Sunday, July 15, 2007

Food Safety

Recently the news (both here and in the USA) has been filled with problems with Chinese food. The Japanese media has especially loved this, taking us into China and showing just how poor Chinese food hygiene can be among the poor in China (while showing the program panelists making faces of disgust). Some Japanese whom I have talked to---actually many---are quick to point out yet another problem with China. One went through a long explanation of why this sort of thing is a result of Chinese selfishness. They don't want to follow the rules for the rest of the world, you see. They only think of themselves. He is a very nice, pleasant guy who is fun to be around. It's just that he, led by Japan's media and gov't elites, distrust and dislike China. In some societies, one could view some of the comments and stereotypical beliefs as bigotry at the best. But, Japan is different. We are all pure here.

The strange thing is that while this has been going on there has been yet another serious food safety scandal in Japan. These seem to crop up at least once per year---old food relabeled as fresh etc. Meat Hope is interesting as it was a Hokkaido-based Japanese meat processor which, after first denying any wrongdoing, admitted to: relabeling out-of-date products; labeling beef as pork; labeling imported chicken as Japan-raised (a very big sin here); mixing guts into ground meat and forgetting to label it; mixing barbecued pork into ground pork; using meat "unfit for human consumption." and much more. At least 18 serious violations. The last is especially appetizing. Supposedly, they took spoiled meat, sterilized it, and added fresh blood to it to make it appear red and used it in its products. Most of Meat Hopes products were sold to convenience stores and restaurants. What's more, the government knew about this long ago after whistle-blowers from the company informed it and even provided sample and evidence. Nothing was done until it became public. Article HERE.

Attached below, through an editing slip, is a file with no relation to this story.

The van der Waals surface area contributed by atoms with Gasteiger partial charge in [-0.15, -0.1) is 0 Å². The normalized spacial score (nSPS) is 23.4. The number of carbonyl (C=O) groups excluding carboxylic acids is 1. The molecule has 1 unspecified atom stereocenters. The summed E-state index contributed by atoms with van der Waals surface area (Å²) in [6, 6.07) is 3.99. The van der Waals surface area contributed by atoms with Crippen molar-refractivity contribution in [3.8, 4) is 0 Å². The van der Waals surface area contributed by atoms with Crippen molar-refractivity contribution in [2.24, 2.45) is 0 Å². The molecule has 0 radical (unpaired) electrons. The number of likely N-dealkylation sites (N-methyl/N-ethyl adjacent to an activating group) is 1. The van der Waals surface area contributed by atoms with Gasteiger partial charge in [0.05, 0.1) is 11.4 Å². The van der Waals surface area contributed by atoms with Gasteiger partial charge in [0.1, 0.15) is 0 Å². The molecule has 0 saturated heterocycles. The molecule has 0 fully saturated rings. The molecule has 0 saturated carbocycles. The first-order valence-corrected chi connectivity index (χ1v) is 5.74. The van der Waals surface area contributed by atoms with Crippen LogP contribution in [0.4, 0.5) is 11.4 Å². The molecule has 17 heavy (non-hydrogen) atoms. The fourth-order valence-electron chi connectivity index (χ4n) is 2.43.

Mmmm. Sounds great. I am becoming as concerned with Japanese processed food as with Chinese. I know the the use-by dates are quite shaky. If you are looking for skim milk, for example, at Tokyu, and it is within 3-4 days of its use-by date I'd be suspicious. That milk is first sold with around a 10 day use-by date. It is sold at the expensive Precce branches of Tokyu, (Denenchofu, for example) and it all seems to disappear and be replaced by fresh milk within 2-3 days. I remember at Kajigaya Tokyu though, all the skim milk would arrive with only 3-4 days left. Still safe to drink, not illegal or even particularly deceptive. It's just not fresh.

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